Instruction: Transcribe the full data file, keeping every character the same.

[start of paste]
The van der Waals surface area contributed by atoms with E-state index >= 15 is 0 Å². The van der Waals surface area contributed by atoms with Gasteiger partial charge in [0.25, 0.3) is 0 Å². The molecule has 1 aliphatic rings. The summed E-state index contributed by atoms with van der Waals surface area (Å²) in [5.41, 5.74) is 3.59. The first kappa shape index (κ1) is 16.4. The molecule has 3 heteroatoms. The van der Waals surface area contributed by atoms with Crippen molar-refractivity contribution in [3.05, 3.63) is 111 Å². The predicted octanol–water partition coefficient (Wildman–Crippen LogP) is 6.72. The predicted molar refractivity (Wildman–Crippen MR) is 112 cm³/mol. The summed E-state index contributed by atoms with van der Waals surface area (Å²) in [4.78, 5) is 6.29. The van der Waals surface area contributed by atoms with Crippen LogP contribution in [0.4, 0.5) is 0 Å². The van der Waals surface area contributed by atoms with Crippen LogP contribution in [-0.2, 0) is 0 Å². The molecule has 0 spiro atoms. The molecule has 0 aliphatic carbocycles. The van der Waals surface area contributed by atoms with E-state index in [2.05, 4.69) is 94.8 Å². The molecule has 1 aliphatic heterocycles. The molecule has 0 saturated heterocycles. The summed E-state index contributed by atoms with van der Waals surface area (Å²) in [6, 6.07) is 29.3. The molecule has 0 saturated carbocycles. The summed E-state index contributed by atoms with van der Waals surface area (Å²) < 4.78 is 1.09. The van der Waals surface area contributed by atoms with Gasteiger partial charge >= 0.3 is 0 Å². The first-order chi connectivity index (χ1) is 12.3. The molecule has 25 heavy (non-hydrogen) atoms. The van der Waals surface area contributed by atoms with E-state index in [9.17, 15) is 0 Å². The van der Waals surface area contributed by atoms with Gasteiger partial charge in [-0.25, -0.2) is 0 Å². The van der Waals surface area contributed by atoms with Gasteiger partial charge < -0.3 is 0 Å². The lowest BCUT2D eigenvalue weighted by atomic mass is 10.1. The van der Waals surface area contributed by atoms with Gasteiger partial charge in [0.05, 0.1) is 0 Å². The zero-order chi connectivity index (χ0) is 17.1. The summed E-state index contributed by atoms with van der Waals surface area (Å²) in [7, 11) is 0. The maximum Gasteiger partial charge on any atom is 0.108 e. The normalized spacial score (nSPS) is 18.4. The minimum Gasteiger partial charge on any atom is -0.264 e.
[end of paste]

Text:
The van der Waals surface area contributed by atoms with E-state index >= 15 is 0 Å². The van der Waals surface area contributed by atoms with Gasteiger partial charge in [0.25, 0.3) is 0 Å². The molecule has 1 aliphatic rings. The summed E-state index contributed by atoms with van der Waals surface area (Å²) in [5.41, 5.74) is 3.59. The first kappa shape index (κ1) is 16.4. The molecule has 3 heteroatoms. The van der Waals surface area contributed by atoms with Crippen molar-refractivity contribution in [3.05, 3.63) is 111 Å². The predicted octanol–water partition coefficient (Wildman–Crippen LogP) is 6.72. The predicted molar refractivity (Wildman–Crippen MR) is 112 cm³/mol. The summed E-state index contributed by atoms with van der Waals surface area (Å²) in [4.78, 5) is 6.29. The van der Waals surface area contributed by atoms with Crippen LogP contribution in [0.4, 0.5) is 0 Å². The van der Waals surface area contributed by atoms with Crippen LogP contribution in [-0.2, 0) is 0 Å². The molecule has 0 spiro atoms. The molecule has 0 aliphatic carbocycles. The van der Waals surface area contributed by atoms with E-state index in [2.05, 4.69) is 94.8 Å². The molecule has 1 aliphatic heterocycles. The molecule has 0 saturated heterocycles. The summed E-state index contributed by atoms with van der Waals surface area (Å²) in [6, 6.07) is 29.3. The molecule has 0 saturated carbocycles. The summed E-state index contributed by atoms with van der Waals surface area (Å²) < 4.78 is 1.09. The van der Waals surface area contributed by atoms with Gasteiger partial charge >= 0.3 is 0 Å². The first-order chi connectivity index (χ1) is 12.3. The molecule has 25 heavy (non-hydrogen) atoms. The van der Waals surface area contributed by atoms with E-state index in [9.17, 15) is 0 Å². The van der Waals surface area contributed by atoms with Gasteiger partial charge in [-0.25, -0.2) is 0 Å². The van der Waals surface area contributed by atoms with Gasteiger partial charge < -0.3 is 0 Å². The lowest BCUT2D eigenvalue weighted by atomic mass is 10.1. The van der Waals surface area contributed by atoms with Gasteiger partial charge in [0.05, 0.1) is 0 Å². The zero-order chi connectivity index (χ0) is 17.1. The summed E-state index contributed by atoms with van der Waals surface area (Å²) in [7, 11) is 0. The maximum Gasteiger partial charge on any atom is 0.108 e. The normalized spacial score (nSPS) is 18.4. The minimum Gasteiger partial charge on any atom is -0.264 e.